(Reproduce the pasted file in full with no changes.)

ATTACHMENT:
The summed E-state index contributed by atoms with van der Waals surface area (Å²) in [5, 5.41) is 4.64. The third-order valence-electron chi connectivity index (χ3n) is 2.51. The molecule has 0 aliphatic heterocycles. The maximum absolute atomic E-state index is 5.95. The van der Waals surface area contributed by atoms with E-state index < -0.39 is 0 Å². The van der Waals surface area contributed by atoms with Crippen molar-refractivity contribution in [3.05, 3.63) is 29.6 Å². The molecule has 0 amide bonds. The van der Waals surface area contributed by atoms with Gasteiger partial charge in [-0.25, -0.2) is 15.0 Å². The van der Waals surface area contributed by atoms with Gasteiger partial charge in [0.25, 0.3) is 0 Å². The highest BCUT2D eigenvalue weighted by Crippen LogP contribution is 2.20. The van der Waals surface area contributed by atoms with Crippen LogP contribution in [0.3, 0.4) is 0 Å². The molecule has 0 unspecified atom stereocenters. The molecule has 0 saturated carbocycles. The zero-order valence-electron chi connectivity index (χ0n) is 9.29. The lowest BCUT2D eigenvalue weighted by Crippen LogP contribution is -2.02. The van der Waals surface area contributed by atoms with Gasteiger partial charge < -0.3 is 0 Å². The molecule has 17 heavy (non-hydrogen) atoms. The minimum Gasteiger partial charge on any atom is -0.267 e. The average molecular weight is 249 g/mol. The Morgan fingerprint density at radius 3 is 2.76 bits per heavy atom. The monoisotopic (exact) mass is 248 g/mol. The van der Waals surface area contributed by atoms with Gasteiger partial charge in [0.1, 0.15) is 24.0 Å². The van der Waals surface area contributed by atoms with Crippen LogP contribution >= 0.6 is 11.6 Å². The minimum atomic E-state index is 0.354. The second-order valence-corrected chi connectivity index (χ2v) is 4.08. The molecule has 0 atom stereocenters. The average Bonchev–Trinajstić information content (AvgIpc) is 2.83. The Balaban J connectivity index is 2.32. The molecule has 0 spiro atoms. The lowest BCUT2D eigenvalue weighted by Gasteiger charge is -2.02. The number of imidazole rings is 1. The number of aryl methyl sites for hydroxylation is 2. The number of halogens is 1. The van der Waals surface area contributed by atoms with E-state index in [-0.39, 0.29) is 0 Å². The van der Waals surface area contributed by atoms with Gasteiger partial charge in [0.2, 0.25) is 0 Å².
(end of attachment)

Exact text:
The summed E-state index contributed by atoms with van der Waals surface area (Å²) in [5, 5.41) is 4.64. The third-order valence-electron chi connectivity index (χ3n) is 2.51. The molecule has 0 aliphatic heterocycles. The maximum absolute atomic E-state index is 5.95. The van der Waals surface area contributed by atoms with E-state index < -0.39 is 0 Å². The van der Waals surface area contributed by atoms with Crippen molar-refractivity contribution in [3.05, 3.63) is 29.6 Å². The molecule has 0 amide bonds. The van der Waals surface area contributed by atoms with Gasteiger partial charge in [-0.25, -0.2) is 15.0 Å². The van der Waals surface area contributed by atoms with Gasteiger partial charge in [0.25, 0.3) is 0 Å². The highest BCUT2D eigenvalue weighted by Crippen LogP contribution is 2.20. The van der Waals surface area contributed by atoms with Crippen LogP contribution in [0.3, 0.4) is 0 Å². The molecule has 0 unspecified atom stereocenters. The molecule has 0 saturated carbocycles. The zero-order valence-electron chi connectivity index (χ0n) is 9.29. The lowest BCUT2D eigenvalue weighted by Crippen LogP contribution is -2.02. The van der Waals surface area contributed by atoms with Gasteiger partial charge < -0.3 is 0 Å². The molecule has 17 heavy (non-hydrogen) atoms. The minimum Gasteiger partial charge on any atom is -0.267 e. The average molecular weight is 249 g/mol. The Morgan fingerprint density at radius 3 is 2.76 bits per heavy atom. The monoisotopic (exact) mass is 248 g/mol. The van der Waals surface area contributed by atoms with Gasteiger partial charge in [0.1, 0.15) is 24.0 Å². The van der Waals surface area contributed by atoms with Crippen LogP contribution >= 0.6 is 11.6 Å². The minimum atomic E-state index is 0.354. The second-order valence-corrected chi connectivity index (χ2v) is 4.08. The molecule has 0 atom stereocenters. The average Bonchev–Trinajstić information content (AvgIpc) is 2.83. The Balaban J connectivity index is 2.32. The molecule has 0 spiro atoms. The lowest BCUT2D eigenvalue weighted by Gasteiger charge is -2.02. The number of imidazole rings is 1. The number of aryl methyl sites for hydroxylation is 2. The number of halogens is 1. The van der Waals surface area contributed by atoms with E-state index in [-0.39, 0.29) is 0 Å². The van der Waals surface area contributed by atoms with Gasteiger partial charge in [0.2, 0.25) is 0 Å².